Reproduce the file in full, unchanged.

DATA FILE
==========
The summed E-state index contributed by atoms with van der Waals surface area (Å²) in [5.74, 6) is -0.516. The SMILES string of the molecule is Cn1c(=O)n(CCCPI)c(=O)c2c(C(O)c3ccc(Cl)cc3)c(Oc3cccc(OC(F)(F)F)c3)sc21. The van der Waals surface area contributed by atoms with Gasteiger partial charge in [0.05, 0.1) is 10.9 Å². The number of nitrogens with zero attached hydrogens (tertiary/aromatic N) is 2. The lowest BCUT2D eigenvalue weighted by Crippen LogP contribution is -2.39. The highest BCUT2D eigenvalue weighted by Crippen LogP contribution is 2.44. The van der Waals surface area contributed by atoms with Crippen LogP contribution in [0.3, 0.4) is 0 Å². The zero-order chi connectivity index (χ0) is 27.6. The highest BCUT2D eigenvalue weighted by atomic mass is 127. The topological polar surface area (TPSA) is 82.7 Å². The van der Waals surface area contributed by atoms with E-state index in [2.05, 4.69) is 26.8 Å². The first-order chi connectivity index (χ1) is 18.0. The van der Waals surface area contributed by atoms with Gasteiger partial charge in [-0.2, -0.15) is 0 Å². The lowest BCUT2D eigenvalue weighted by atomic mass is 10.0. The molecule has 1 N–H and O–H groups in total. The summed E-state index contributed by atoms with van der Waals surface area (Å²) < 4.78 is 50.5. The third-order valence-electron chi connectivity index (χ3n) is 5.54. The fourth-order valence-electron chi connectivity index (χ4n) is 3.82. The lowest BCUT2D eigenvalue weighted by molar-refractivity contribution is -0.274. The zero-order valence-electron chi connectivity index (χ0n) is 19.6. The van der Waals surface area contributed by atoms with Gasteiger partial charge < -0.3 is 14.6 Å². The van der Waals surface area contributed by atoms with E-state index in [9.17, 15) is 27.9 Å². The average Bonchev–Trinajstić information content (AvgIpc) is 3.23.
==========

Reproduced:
The summed E-state index contributed by atoms with van der Waals surface area (Å²) in [5.74, 6) is -0.516. The SMILES string of the molecule is Cn1c(=O)n(CCCPI)c(=O)c2c(C(O)c3ccc(Cl)cc3)c(Oc3cccc(OC(F)(F)F)c3)sc21. The van der Waals surface area contributed by atoms with Gasteiger partial charge in [0.05, 0.1) is 10.9 Å². The number of nitrogens with zero attached hydrogens (tertiary/aromatic N) is 2. The lowest BCUT2D eigenvalue weighted by Crippen LogP contribution is -2.39. The highest BCUT2D eigenvalue weighted by Crippen LogP contribution is 2.44. The van der Waals surface area contributed by atoms with Crippen LogP contribution in [0.3, 0.4) is 0 Å². The zero-order chi connectivity index (χ0) is 27.6. The highest BCUT2D eigenvalue weighted by atomic mass is 127. The topological polar surface area (TPSA) is 82.7 Å². The van der Waals surface area contributed by atoms with E-state index in [2.05, 4.69) is 26.8 Å². The first-order chi connectivity index (χ1) is 18.0. The van der Waals surface area contributed by atoms with Gasteiger partial charge in [-0.2, -0.15) is 0 Å². The lowest BCUT2D eigenvalue weighted by atomic mass is 10.0. The molecule has 1 N–H and O–H groups in total. The summed E-state index contributed by atoms with van der Waals surface area (Å²) < 4.78 is 50.5. The third-order valence-electron chi connectivity index (χ3n) is 5.54. The fourth-order valence-electron chi connectivity index (χ4n) is 3.82. The lowest BCUT2D eigenvalue weighted by molar-refractivity contribution is -0.274. The zero-order valence-electron chi connectivity index (χ0n) is 19.6. The van der Waals surface area contributed by atoms with Gasteiger partial charge < -0.3 is 14.6 Å². The van der Waals surface area contributed by atoms with E-state index in [9.17, 15) is 27.9 Å². The average Bonchev–Trinajstić information content (AvgIpc) is 3.23.